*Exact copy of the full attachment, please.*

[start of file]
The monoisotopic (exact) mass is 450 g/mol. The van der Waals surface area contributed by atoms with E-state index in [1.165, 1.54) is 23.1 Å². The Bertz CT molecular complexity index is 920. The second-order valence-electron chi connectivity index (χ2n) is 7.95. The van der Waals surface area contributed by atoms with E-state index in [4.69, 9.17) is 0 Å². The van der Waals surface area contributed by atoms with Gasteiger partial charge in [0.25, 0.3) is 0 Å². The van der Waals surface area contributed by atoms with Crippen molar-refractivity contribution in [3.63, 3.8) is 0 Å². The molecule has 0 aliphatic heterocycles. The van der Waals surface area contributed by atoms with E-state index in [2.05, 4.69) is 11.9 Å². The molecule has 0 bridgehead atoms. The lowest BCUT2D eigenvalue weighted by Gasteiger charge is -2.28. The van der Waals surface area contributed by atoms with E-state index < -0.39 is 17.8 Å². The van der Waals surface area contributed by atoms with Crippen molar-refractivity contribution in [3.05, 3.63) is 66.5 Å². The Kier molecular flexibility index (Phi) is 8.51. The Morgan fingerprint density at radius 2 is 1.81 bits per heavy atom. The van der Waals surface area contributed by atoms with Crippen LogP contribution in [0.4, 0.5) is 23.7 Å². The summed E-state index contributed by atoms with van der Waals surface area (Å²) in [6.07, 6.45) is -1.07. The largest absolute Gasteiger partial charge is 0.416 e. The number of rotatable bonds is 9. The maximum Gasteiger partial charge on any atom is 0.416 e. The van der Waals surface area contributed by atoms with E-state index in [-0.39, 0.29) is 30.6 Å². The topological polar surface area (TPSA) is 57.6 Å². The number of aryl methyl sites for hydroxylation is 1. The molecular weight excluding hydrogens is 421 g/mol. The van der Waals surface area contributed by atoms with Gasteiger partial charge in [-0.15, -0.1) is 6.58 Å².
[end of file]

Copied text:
The monoisotopic (exact) mass is 450 g/mol. The van der Waals surface area contributed by atoms with E-state index in [1.165, 1.54) is 23.1 Å². The Bertz CT molecular complexity index is 920. The second-order valence-electron chi connectivity index (χ2n) is 7.95. The van der Waals surface area contributed by atoms with E-state index in [4.69, 9.17) is 0 Å². The van der Waals surface area contributed by atoms with Gasteiger partial charge in [0.25, 0.3) is 0 Å². The van der Waals surface area contributed by atoms with Crippen molar-refractivity contribution in [3.63, 3.8) is 0 Å². The molecule has 0 aliphatic heterocycles. The van der Waals surface area contributed by atoms with E-state index in [2.05, 4.69) is 11.9 Å². The molecule has 0 bridgehead atoms. The lowest BCUT2D eigenvalue weighted by Gasteiger charge is -2.28. The van der Waals surface area contributed by atoms with E-state index < -0.39 is 17.8 Å². The van der Waals surface area contributed by atoms with Crippen molar-refractivity contribution in [3.05, 3.63) is 66.5 Å². The Kier molecular flexibility index (Phi) is 8.51. The Morgan fingerprint density at radius 2 is 1.81 bits per heavy atom. The van der Waals surface area contributed by atoms with Crippen LogP contribution in [0.4, 0.5) is 23.7 Å². The summed E-state index contributed by atoms with van der Waals surface area (Å²) in [6.07, 6.45) is -1.07. The largest absolute Gasteiger partial charge is 0.416 e. The number of rotatable bonds is 9. The maximum Gasteiger partial charge on any atom is 0.416 e. The van der Waals surface area contributed by atoms with E-state index in [-0.39, 0.29) is 30.6 Å². The topological polar surface area (TPSA) is 57.6 Å². The number of aryl methyl sites for hydroxylation is 1. The molecular weight excluding hydrogens is 421 g/mol. The van der Waals surface area contributed by atoms with Gasteiger partial charge in [-0.15, -0.1) is 6.58 Å².